Review by Geoff Brown, The Times £££

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The Dream of Gerontius

Thursday 12 April 2012 at 7.30pm

Symphony Hall, Birmingham +44 (0)121-780 3333

City of Birmingham Symphony Orchestra

Edward Gardner  conductor
Sarah Connolly  mezzo-soprano
Robert Murray  tenor
James Rutherford  baritone
CBSO Chorus  

Elgar: The Dream of Gerontius 95′ 

“This is the best of me,” declared Edward Elgar on the score of The Dream of Gerontius – and this heart-rending vision of a lonely soul’s journey towards eternity might just be the greatest piece of British music ever written. Since its premiere in Birmingham 112 years ago, it’s become one of the CBSO’s signature works. Tonight Andris Nelsons takes his place in that great tradition, with a world-class team of soloists and an orchestra and chorus who have this music in their blood. Unmissable.

Unfortunately, Andris Nelsons has had to withdraw from this concert due to the illness of his daughter. We are very grateful to CBSO principal guest conductor Edward Gardner, who has agreed to conduct this performance.

Tenor Toby Spence has also been forced to withdraw from this concert due to illness, and we are grateful to Robert Murray who replaces him.

Review by John Quinn, SeenandHeard:

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…     “A different, often more intimate approach is called for in Part II and Murray was equally successful here. He brought a pleasing lightness of tone and sense of repose to ‘How still it is’ and the extended dialogue with The Angel was done with fine sensitivity. Much later in Gerontius’ journey towards Judgement ‘I go before my judge’ – rightly singled out as a key moment by Stephen Johnson in his perceptive programme note – was an awestruck moment, superbly realised by Murray and Gardner. Murray was excellent in his last solo, ‘Take me away’. The opening phrase, taken thrillingly in one breath despite the broad tempo, was a great cry – as it should be – yet very well controlled. Murray gave a splendid, eloquent reading of what is surely an aria in all but name, crowning an impressive portrayal. ”     […]

[…]     “Even without the need for the conductor to keep his arms raised there was a long silence (43 seconds, and it seemed longer) after the last chord had died away. No one dared break the spell. That was just as it should have been and, in many ways, the silence spoke even more eloquently of the audience’s appreciation than did the prolonged ovation that followed. Elgar’s choral masterpiece had been well and eloquently served.

The concert was broadcast live by BBC Radio 3. It’s available for listening here for the next week. I shall certainly be listening again.”

Review by Christopher Morley, Birmingham Post:

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…      “Within these lavish paragraphs he was able to summon so much detail, whether from the perennially remarkable CBSO Chorus (and how fresh and youthful they sounded where necessary!) or from the responsive and supple orchestra itself.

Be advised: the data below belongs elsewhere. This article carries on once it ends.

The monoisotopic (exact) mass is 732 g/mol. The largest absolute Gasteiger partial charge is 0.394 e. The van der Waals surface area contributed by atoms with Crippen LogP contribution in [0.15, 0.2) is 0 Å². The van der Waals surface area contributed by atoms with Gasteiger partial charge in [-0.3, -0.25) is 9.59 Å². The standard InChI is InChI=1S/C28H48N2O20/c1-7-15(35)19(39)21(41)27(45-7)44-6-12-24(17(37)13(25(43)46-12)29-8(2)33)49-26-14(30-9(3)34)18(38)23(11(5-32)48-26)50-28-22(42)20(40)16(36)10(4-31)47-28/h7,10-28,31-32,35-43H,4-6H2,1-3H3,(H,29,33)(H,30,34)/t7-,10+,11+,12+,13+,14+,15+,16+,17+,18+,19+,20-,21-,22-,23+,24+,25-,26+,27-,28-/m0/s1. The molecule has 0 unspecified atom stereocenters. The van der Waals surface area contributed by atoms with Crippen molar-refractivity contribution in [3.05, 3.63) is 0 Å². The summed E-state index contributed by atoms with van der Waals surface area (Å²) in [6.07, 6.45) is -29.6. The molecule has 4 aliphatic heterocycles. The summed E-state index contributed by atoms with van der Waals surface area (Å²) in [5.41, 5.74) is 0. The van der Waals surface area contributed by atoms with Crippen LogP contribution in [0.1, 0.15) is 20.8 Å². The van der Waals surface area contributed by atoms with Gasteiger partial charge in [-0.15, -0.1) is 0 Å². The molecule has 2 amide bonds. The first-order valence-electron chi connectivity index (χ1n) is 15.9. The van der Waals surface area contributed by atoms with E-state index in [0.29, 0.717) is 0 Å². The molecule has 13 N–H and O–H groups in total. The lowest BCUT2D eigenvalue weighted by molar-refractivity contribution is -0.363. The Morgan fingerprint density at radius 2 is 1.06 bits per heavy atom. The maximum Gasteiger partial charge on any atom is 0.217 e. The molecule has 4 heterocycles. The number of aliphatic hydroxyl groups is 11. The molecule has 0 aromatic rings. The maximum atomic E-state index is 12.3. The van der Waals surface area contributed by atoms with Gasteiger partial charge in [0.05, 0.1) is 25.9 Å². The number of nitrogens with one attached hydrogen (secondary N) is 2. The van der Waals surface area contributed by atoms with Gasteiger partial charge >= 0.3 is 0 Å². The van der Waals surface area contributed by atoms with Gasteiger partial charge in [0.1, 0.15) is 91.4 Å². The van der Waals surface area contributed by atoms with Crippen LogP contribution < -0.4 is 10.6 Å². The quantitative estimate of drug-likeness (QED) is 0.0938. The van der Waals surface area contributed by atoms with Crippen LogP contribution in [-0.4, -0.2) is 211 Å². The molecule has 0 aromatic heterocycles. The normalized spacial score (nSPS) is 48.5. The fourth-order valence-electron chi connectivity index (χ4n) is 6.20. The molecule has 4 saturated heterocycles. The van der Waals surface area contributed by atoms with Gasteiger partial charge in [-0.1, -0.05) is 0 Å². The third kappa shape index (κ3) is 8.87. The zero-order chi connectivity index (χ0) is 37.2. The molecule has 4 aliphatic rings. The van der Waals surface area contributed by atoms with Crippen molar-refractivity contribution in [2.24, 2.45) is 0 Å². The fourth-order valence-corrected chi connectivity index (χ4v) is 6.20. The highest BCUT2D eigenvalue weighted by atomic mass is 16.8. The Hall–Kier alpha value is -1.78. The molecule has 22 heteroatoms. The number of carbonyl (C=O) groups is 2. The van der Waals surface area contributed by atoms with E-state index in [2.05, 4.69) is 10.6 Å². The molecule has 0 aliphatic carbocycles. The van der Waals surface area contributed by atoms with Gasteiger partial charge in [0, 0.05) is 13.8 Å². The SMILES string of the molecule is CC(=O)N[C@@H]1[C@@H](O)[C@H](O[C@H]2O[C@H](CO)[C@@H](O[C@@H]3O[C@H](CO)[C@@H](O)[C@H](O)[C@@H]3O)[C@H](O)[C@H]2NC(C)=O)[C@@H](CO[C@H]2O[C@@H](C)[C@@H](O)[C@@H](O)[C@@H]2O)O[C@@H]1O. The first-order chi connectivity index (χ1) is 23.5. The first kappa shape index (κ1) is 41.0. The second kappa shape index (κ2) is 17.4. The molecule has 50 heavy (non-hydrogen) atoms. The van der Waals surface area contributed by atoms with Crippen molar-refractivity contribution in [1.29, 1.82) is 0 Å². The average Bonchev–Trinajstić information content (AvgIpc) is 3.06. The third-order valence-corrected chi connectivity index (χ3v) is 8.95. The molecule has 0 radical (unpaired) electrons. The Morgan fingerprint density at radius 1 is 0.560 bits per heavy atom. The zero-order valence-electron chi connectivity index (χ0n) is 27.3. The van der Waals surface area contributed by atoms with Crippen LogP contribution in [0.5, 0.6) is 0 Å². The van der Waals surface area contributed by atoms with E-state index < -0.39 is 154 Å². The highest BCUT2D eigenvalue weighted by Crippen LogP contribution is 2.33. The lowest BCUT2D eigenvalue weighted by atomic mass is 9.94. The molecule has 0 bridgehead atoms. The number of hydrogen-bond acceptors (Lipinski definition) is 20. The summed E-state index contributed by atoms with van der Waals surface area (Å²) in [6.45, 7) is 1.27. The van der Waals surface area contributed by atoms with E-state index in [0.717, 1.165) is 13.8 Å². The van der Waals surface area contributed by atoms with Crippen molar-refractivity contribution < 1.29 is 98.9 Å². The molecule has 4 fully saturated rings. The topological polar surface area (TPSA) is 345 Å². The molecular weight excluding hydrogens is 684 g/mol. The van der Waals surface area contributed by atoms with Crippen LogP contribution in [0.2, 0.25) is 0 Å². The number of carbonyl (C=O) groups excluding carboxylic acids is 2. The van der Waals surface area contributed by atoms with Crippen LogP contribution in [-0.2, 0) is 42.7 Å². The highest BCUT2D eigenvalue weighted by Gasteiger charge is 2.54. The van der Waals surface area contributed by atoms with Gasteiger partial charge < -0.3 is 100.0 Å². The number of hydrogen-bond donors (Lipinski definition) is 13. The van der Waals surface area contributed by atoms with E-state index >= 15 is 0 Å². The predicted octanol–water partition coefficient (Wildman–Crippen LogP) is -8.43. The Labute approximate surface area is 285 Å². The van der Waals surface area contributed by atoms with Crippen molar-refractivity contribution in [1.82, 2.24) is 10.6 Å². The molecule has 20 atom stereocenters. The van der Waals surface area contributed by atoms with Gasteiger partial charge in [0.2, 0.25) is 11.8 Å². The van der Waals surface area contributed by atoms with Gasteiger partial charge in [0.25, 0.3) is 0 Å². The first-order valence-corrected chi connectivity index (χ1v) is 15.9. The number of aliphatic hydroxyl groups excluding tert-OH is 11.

There were two incidents I’d never noticed before in five decades of loving the work, but Gardner’s acuity brought them out: the suspenseful timpani roll over a prolonged organ pedal at the end of “Praise to the Holiest”, and the shriek from piccolos and other woodwind as the Soul of Gerontius glimpses the searing perfection of God for the minutest instant before gladly consigning himself to Purgatory.”     …

Review by Richard Whitehouse, ClassicalSouce:

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…      “The CBSO Chorus sang with relish in a piece that it has most likely tackled more often than other comparable choir, not least in the evanescent build-up to a spine-tingling ‘Praise to the Holiest’ – its contrapuntal dexterity admirably rendered despite a momentary falling-off in tension prior to the final refrain. The CBSO, too, was on fine form while taking Gardner’s predilection for incisive tempos firmly in its collective stride. Suffice to add that no-one rehearing the work, as well as those encountering it for the first time, could have failed to be impressed with the breadth, audacity and conviction of Elgar’s creative vision.”

Review by Andrew H. King, Bachtrack:

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…     “Murray’s Gerontius was at once feeble and passionate, unravelling Newman’s story of the ailing man facing death with excellent diction. Some high notes were ill-prepared but in such a taxing score (and at short notice) this was forgivable.

The chorus were prepared to an exemplary standard and they, along with their chorus master Simon Halsey, are to be commended for their abilities.”     […]

[…]     Radiant and warm, tender and rich in tone, Connolly excels in Elgar’s dramatic writing always opting for the more taxing notes where he provides easier alternatives.”     …


Review by Peter Reed, ClassicalSource (for same programme but at Barbican)

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Review by Igor Toronyi-Lalic, TheArtsDesk (for same programme but at Barbican)

Click here for full review

Blog post by Robert Hugill  (for same programme but at Barbican)

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Review by Barry Millington, London Evening Standard (for same programme but at Barbican)

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Review by Claire Seymour, Opera Today (for same programme but at Barbican)

Click here for full review